So it’s very rare that you see a company that has an many assets as they do, and has as much to lose as they do, behave that boldly. Especially when they’re a fledgling in the arena of original content and television production. So my hat went straight off to them. And then collaborating with them along the way, all the way to a few weeks ago when we finished shooting the ten episodes has been one of the best creative collaborations that I have ever witnessed. They were the opposite of intrusive, they were enabling, like “What do you need? What more can we do for you?” And they enabled us to make the show we wanted to make, and they stood on the sidelines and encouraged.
This is what you want. You know business and creativity can be very very strange bedfellows. And it’s very rare that it works as smoothly as I just described. Trust me when I tell you that. It’s a very rare thing.
Regarding that, I recently saw the documentary “Lost Soul,” which is about the making of “The Island of Dr. Moreau.” I’m curious what your experience was like on that shoot.
Yeah. Well, that’s a whole ‘nother interview, isn’t it?
If you ever want to give that interview, I would be happy to take that on.
I’ll be happy to give that interview, but I think it’s like it’s too long an answer for right now. Because that’s a complicated, complicated situation. People got fucked in that deal. And lives got really fucking messed up in that deal.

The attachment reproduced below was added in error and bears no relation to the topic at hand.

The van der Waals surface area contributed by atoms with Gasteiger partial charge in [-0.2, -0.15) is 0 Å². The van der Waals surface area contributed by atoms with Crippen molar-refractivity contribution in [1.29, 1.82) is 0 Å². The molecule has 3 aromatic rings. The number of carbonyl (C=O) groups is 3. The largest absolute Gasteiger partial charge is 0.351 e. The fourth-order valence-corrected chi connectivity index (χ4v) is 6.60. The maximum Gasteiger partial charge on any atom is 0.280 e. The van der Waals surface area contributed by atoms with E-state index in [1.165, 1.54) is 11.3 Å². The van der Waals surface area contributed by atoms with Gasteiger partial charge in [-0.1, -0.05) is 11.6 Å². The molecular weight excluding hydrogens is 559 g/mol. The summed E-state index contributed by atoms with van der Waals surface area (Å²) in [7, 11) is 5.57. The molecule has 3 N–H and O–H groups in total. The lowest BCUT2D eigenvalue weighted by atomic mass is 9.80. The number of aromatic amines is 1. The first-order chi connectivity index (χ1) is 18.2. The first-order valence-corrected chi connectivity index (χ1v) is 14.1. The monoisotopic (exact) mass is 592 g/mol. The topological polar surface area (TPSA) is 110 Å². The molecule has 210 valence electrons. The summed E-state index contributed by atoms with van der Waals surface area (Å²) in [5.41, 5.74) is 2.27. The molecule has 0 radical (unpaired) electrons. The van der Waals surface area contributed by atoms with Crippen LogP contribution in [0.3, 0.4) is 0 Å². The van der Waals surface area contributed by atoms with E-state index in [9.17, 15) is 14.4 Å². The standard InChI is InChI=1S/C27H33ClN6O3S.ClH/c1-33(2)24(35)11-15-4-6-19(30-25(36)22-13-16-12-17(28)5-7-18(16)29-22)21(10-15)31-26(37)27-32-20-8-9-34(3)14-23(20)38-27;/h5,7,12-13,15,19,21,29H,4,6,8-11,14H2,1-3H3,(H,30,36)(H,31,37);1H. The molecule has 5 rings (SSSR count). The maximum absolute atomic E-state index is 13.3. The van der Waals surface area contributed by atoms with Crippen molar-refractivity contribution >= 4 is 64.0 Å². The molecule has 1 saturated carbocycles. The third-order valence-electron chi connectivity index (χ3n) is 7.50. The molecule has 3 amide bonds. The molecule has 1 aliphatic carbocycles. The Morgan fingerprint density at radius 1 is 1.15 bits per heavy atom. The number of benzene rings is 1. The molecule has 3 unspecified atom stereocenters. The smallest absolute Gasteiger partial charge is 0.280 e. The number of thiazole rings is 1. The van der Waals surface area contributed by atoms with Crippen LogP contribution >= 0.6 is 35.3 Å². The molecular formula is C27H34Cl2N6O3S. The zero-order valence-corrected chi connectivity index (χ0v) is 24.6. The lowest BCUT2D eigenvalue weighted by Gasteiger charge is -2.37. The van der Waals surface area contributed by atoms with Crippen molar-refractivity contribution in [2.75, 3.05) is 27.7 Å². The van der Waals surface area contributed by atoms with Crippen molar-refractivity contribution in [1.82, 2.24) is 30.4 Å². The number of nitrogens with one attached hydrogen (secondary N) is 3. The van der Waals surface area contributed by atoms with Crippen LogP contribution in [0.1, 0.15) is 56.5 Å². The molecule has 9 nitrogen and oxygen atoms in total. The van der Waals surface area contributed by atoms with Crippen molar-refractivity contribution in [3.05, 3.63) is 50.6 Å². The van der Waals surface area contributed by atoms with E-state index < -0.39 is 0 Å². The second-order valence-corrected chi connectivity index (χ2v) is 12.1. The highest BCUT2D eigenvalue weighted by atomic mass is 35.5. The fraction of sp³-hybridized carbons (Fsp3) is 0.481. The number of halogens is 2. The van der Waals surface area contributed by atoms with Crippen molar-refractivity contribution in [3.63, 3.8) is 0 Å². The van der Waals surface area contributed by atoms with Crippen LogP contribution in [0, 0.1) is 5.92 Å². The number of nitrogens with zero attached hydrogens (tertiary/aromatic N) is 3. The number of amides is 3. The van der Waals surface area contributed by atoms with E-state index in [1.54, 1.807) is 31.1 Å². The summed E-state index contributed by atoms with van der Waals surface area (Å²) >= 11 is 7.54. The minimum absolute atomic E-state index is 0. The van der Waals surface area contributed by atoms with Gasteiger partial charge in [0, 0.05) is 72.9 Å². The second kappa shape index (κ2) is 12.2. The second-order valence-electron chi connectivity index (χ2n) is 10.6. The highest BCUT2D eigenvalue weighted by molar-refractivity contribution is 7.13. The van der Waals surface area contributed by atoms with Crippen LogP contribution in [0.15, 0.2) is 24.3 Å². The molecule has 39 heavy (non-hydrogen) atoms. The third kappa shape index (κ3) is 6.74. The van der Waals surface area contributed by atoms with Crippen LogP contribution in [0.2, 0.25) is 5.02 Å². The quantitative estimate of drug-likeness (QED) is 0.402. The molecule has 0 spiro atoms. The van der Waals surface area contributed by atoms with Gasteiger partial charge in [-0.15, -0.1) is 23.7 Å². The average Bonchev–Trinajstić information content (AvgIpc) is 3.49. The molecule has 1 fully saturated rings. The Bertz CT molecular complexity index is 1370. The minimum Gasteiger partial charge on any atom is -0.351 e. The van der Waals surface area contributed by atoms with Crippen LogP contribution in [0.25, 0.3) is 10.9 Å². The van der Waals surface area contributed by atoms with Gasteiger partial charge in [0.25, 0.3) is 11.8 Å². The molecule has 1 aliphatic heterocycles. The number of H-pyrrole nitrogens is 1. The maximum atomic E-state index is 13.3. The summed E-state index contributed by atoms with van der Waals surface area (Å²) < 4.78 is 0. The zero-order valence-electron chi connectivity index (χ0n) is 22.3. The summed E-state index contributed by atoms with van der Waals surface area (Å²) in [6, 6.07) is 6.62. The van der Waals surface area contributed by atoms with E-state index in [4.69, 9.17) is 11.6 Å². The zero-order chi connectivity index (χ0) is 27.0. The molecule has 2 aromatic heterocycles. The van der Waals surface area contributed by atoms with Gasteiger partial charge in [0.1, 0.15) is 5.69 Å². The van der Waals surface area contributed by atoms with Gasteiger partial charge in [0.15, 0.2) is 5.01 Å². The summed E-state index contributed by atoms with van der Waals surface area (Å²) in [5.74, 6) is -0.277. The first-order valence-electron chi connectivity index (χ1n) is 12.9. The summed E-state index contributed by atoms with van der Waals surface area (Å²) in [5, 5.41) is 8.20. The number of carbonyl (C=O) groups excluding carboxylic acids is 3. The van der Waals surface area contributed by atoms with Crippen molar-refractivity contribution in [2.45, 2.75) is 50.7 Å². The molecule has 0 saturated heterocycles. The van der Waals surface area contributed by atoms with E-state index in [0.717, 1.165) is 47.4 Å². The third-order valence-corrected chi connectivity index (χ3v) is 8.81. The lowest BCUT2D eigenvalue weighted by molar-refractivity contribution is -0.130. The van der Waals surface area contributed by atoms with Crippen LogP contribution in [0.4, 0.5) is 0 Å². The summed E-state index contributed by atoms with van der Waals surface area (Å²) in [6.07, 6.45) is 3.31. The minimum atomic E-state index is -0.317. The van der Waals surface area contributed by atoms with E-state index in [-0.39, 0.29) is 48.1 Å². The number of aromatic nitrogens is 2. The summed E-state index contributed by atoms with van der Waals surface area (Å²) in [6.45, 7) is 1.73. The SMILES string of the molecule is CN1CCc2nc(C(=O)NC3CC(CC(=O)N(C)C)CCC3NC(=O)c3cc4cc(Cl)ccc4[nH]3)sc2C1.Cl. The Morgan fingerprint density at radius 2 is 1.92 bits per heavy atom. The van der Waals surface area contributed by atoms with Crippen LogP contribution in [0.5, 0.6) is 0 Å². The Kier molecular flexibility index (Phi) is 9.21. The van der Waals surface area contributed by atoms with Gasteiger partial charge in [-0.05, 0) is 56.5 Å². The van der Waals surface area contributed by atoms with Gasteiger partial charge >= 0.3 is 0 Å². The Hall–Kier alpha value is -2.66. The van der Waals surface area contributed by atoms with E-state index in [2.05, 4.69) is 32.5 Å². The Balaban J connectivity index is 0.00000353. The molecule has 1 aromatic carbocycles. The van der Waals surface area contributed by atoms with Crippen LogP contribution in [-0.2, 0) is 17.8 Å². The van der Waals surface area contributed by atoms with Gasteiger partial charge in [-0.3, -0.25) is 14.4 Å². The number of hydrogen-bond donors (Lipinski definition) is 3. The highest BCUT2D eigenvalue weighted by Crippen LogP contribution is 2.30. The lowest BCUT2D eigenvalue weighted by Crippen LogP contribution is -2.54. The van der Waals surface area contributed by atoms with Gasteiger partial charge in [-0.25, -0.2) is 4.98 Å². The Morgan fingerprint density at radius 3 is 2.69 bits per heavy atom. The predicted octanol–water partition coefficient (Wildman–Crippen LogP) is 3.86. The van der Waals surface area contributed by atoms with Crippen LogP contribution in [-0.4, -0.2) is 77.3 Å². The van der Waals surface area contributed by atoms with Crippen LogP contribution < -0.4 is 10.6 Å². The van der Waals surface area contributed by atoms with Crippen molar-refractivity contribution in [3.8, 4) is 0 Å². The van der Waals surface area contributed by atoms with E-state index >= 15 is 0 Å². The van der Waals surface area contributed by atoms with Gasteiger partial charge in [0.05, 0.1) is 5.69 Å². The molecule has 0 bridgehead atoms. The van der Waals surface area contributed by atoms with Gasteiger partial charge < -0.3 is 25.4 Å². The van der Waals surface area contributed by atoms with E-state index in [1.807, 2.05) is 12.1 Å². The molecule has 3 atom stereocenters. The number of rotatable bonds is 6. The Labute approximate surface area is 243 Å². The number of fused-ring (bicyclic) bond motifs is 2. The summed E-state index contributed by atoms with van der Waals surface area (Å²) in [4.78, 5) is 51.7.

Yeah, have you seen the documentary?
I have not. I’ve been told about it. I was traveling when it dropped, and so now I’m back and I can get it on Netflix?
It’s on iTunes and places like that.
I could probably get it on Amazon.
You know what? That’s where I got it actually. Points to Amazon, that’s where I watched it actually. I recommend it. It goes through the whole thing with the director and everything.
Richard Stanley, which is someone I got very close to. And I felt horrible what happened to him.
Did you know he was on set? Like, after he got canned, did you know he’d come back?
I was — [begins to chuckle] — I was part of the cabal that surrounded him and protected him that night. So I was complicit in him being on set. We all wanted to fuck the man on that film.
Oh, I wish they had talked to you for the doc!
Well, call me. We’ll set up a whole separate thing on “Lost Soul.”
That’d be amazing. You’ll hear from me. But I do want to ask about “Hellboy.” You talked about “Hellboy 3” at the “Hand of God” panel very passionately, is there a script in the works, or is it just kind of sketches?